My name:

Angele Maraj

Where I consider home:

Either Orlando, FL or Boston, MA. They’re tied in my heart at this point.

My current occupation:

Graduate student at Northeastern University and Employment Counselor and Chief Storyteller at Career Collaborative, a workplace development non-profit in Boston.

My interests:

Film and theatre, finding great new music and books, playing the piano, songwriting, learning new skills.

What I would do if I had the day off:

Take the T to Cambridge for a class at the Dance Complex. Wander around Cambridge and Boston and eat at whatever place catches my fancy. Go see a movie or a play with a friend, and end the day settled in with a blanket, a cup of cocoa and a good book.

My favorite ‘bad’ food:

Chicken Tender Pub Sub from Publix. I crave it any time I can’t have it (basically, any time I’m outside of Florida).

Why I am going to Wayanad, India:

Wayanad is a unique area from a development standpoint because of its difficulties with growth in contrast with other parts of Kerala. I think that living in the area and working with Profugo will teach me a lot about how people who live there navigate these contradictions.

How I hope to grow during my time in India:

I hope that I can gain some level of fluency with the Malayalam language as well as a stronger understanding of how the development concepts I’ve spent the last two years studying in theory can be applied in reality.

My fears surrounding my service in India:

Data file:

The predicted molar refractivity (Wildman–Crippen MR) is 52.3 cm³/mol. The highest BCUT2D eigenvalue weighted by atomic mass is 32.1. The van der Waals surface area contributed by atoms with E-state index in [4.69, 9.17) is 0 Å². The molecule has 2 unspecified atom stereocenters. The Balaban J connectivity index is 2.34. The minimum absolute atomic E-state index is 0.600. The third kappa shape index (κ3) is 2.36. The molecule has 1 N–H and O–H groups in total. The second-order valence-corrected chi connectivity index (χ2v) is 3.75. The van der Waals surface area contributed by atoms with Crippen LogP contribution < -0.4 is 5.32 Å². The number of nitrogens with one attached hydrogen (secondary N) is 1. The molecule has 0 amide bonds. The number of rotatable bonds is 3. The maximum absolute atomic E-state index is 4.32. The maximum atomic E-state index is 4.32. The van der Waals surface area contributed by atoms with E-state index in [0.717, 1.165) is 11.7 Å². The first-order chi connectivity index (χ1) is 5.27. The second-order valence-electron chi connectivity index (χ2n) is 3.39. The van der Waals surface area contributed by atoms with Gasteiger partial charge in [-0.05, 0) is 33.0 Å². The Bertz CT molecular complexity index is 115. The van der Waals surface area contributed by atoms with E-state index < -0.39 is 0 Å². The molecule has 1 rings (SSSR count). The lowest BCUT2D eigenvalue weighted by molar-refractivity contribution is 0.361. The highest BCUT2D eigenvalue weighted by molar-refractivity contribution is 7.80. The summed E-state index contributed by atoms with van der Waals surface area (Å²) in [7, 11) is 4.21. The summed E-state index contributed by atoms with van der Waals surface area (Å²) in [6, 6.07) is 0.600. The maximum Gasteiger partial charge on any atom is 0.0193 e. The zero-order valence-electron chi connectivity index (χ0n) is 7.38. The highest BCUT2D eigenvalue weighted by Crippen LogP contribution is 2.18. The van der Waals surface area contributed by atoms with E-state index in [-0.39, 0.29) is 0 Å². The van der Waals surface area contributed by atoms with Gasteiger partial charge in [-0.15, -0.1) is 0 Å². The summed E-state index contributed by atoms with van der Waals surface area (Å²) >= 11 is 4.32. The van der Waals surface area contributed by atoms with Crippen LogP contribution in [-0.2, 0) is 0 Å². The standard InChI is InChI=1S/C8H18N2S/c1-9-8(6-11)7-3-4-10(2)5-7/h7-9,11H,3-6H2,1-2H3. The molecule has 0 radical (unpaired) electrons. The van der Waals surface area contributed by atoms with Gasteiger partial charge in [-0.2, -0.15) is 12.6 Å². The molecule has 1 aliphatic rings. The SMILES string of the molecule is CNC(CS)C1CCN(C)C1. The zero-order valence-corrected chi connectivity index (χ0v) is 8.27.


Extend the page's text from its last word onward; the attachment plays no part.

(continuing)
On a superficial level, having a run-in with a giant spider. On a deeper level, I fear losing my sense of purpose to the language barrier or to homesickness.

The three things that I must bring to India are:

Bug spray, my Kindle and an open mind.

If I could have an Indian name, it would be:

I actually am Indian but my parents chose a French version of an Indian name, so I’d probably go with the traditional version – Anjali. Plus, it’s the name of two characters in my favorite Bollywood movie, Kuch Kuch Hota Hai.

What does “Global Neighborhood for a better quality of life” mean to you?

To me, the phrase “Global Neighborhood for a better quality of life” means that regardless of distance, we all depend on one another for a good quality of life. If we consider those living halfway across the world as our neighbors and treat each other with the same care, demand the same level of dignity as we might for loved ones and friends living in the same town as us, then we invest in each other and this will lead to an improvement in quality of life for everyone. I see it as a mission very similar in nature to Dr. Martin Luther King’s “Beloved Community,” which was a globally inclusive vision for harmony and prosperity.